So many of the best things about childhood seem to vanish when you become a grown-up and nobody asks you to name your favourite dinosaur anymore. But this July, DStv is airing a host of shows featuring grown-ups who’re climbing mountains, studying glaciers, swimming with sharks, digging up dinosaurs, beating swords out of flaming metal and thinking about how gross the past was all day long. They’re basically living out our childhood fantasies and with TV, we get to join them for the best parts of it.
Cowboys vs dinosaurs
The Discovery Channel’s (DStv 121) brand-new show, Dino Hunters, combines two awesome things – cowboys and dinosaurs – to create one incredible show. The series focuses on ranchers in the United States who’ve become fossil-hunting pros as they scour the Badlands of Wyoming, Montana and the Dakotas, uncovering dinosaur specimens – some of which could even be of previously unknown species. A good haul in fossil hunting season could help to pay their children’s school fees, or even save the family ranch. But it means months of painstaking, backbreaking work in scorching heat for an uncertain payoff at fossil auctions, where private bidders compete with museums and universities to secure the best specimens.
While the cowboys transport their carefully dug-up specimens to professional fossil preparation experts to do the delicate work of finding the best presentation for their finds, Dino Hunters uses 3D modelling and Computer-Generated Imagery (CGI) to simulate an X-ray visualisations of the fossil. From there, they use the computer models to show what the dinosaurs might have looked like in real life, how they moved, and how they hunted or foraged. Many of the fossil finds shown in Dino Hunters are adding startling new evidence to our understanding of dinosaurs.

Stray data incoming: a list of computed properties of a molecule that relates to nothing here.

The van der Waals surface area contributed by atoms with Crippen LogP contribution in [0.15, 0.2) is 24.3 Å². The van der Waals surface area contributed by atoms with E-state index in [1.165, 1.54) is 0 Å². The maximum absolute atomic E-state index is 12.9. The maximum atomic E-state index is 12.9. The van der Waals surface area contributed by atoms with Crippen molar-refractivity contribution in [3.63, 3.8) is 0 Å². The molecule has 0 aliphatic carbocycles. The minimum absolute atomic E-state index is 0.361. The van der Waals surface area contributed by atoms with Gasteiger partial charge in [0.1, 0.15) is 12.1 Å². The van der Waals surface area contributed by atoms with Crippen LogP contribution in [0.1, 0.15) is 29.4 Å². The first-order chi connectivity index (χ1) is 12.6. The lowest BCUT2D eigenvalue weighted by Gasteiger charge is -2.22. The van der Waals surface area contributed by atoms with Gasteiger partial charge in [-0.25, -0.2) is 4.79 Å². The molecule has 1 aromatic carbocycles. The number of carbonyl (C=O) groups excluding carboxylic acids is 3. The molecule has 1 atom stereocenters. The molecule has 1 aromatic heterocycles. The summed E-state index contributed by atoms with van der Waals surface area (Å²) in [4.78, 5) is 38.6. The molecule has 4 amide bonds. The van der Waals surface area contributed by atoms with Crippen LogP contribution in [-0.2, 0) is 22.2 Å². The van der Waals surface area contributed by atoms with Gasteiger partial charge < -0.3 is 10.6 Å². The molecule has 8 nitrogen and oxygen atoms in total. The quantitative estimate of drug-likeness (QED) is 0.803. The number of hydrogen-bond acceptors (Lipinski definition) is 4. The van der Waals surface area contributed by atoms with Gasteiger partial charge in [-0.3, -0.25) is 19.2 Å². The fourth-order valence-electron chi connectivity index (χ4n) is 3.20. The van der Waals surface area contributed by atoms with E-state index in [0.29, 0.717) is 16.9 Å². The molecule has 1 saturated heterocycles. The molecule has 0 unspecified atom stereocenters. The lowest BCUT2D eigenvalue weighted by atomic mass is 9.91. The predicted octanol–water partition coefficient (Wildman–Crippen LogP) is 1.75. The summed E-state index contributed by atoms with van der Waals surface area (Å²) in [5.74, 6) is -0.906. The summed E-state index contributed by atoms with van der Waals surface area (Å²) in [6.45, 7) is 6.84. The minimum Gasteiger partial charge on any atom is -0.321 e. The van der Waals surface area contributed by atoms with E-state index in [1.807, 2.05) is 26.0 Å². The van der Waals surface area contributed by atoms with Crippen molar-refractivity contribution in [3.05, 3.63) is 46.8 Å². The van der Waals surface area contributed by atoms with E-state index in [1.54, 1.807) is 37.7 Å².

Rancher and cowboy Clayton Phipps’ discovery nicknamed “Duelling Dinosaurs” is considered one of the finest fossil specimens on record. It shows two dinosaurs who died together in the middle of a battle. A juvenile T-Rex (or possibly a dwarf species of tyrannosaur) or therapod about the size of a polar bear was in the middle of attacking an elephant-sized ceratopsian, possibly a triceratops (possibly even a new species), when they were both frozen in time. Their bodies were preserved down to the skin, with two therapod teeth found broken off in the throat and pelvis of the ceratopsian. Clayton speculates that the ceratopsian was on its last legs from the battle when it kicked the therapod with one of its back legs, splitting the therapod’s skull and stunning or killing it. In falling, one of the animals took down a sandbank above the battle site, burying them both instantly. “It’s exquisite. It’s one of the more beautiful fossils found in North America, ever,” says Kirk Johnson, director of the Smithsonian’s National Museum of Natural History.
Love for the game
Dino Hunters digs into the thorny legal battles raging over ownership of fossils and the ethics of selling to private collectors, which means that any discoveries that could be made from the fossil are lost to science.
But it also uncovers a priceless treasure: the passion and incredible depth of knowledge that amateurs in the field can bring to palaeontology, and a look at how far you can go and how much you can know in a field without a scientific degree. Clayton and his fellow dino hunters, including his 12-year-old son Luke, and father-and-son cowboy team Mike and Jake Harris, show how families can pass on a love for science along with fossil hunting skills and knowledge. Aaron Bolan of Wyoming grew up digging for fossils on his uncle’s ranch and went on to study to be a homicide detective. Now he’s back on the land using his forensic education to study his fossil finds.
They all share a lifelong passion for science and storytelling. Dino Hunters allows them to express their wonder at their fossil discoveries, and showcases their ability to look back across the vast gulf of time to imagine their ranch lands as they must have been when they were covered in herds of grazing dinosaurs, stalked by fierce predators.
Watch Dino Hunters S1 from Thursday, 16 July on Discovery Channel (DStv 121) at 20:55